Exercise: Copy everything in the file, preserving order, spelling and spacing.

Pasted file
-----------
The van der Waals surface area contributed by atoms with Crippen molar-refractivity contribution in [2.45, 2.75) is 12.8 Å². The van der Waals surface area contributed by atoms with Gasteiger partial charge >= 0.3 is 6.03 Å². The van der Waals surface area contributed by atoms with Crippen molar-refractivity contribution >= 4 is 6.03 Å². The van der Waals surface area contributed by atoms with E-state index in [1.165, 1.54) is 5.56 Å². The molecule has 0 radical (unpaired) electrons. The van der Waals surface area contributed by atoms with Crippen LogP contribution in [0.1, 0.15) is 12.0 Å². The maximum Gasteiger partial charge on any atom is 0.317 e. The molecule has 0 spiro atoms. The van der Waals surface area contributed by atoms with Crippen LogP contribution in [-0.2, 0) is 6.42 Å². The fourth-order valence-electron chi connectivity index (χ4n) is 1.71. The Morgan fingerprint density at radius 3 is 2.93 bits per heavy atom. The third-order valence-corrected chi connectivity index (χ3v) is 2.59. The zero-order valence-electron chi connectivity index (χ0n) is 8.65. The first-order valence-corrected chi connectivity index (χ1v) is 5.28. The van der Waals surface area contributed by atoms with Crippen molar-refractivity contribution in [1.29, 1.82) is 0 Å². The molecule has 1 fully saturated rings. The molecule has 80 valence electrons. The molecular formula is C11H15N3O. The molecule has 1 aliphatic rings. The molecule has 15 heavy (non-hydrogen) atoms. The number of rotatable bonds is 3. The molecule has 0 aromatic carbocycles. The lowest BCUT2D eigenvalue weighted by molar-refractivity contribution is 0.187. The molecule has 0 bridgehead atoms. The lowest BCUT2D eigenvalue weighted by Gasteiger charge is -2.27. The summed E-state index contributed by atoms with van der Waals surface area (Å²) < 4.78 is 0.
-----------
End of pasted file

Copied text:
The van der Waals surface area contributed by atoms with Crippen molar-refractivity contribution in [2.45, 2.75) is 12.8 Å². The van der Waals surface area contributed by atoms with Gasteiger partial charge >= 0.3 is 6.03 Å². The van der Waals surface area contributed by atoms with Crippen molar-refractivity contribution >= 4 is 6.03 Å². The van der Waals surface area contributed by atoms with E-state index in [1.165, 1.54) is 5.56 Å². The molecule has 0 radical (unpaired) electrons. The van der Waals surface area contributed by atoms with Crippen LogP contribution in [0.1, 0.15) is 12.0 Å². The maximum Gasteiger partial charge on any atom is 0.317 e. The molecule has 0 spiro atoms. The van der Waals surface area contributed by atoms with Crippen LogP contribution in [-0.2, 0) is 6.42 Å². The fourth-order valence-electron chi connectivity index (χ4n) is 1.71. The Morgan fingerprint density at radius 3 is 2.93 bits per heavy atom. The third-order valence-corrected chi connectivity index (χ3v) is 2.59. The zero-order valence-electron chi connectivity index (χ0n) is 8.65. The first-order valence-corrected chi connectivity index (χ1v) is 5.28. The van der Waals surface area contributed by atoms with Crippen molar-refractivity contribution in [1.29, 1.82) is 0 Å². The molecule has 1 fully saturated rings. The molecule has 80 valence electrons. The molecular formula is C11H15N3O. The molecule has 1 aliphatic rings. The molecule has 15 heavy (non-hydrogen) atoms. The number of rotatable bonds is 3. The molecule has 0 aromatic carbocycles. The lowest BCUT2D eigenvalue weighted by molar-refractivity contribution is 0.187. The molecule has 0 bridgehead atoms. The lowest BCUT2D eigenvalue weighted by Gasteiger charge is -2.27. The summed E-state index contributed by atoms with van der Waals surface area (Å²) < 4.78 is 0.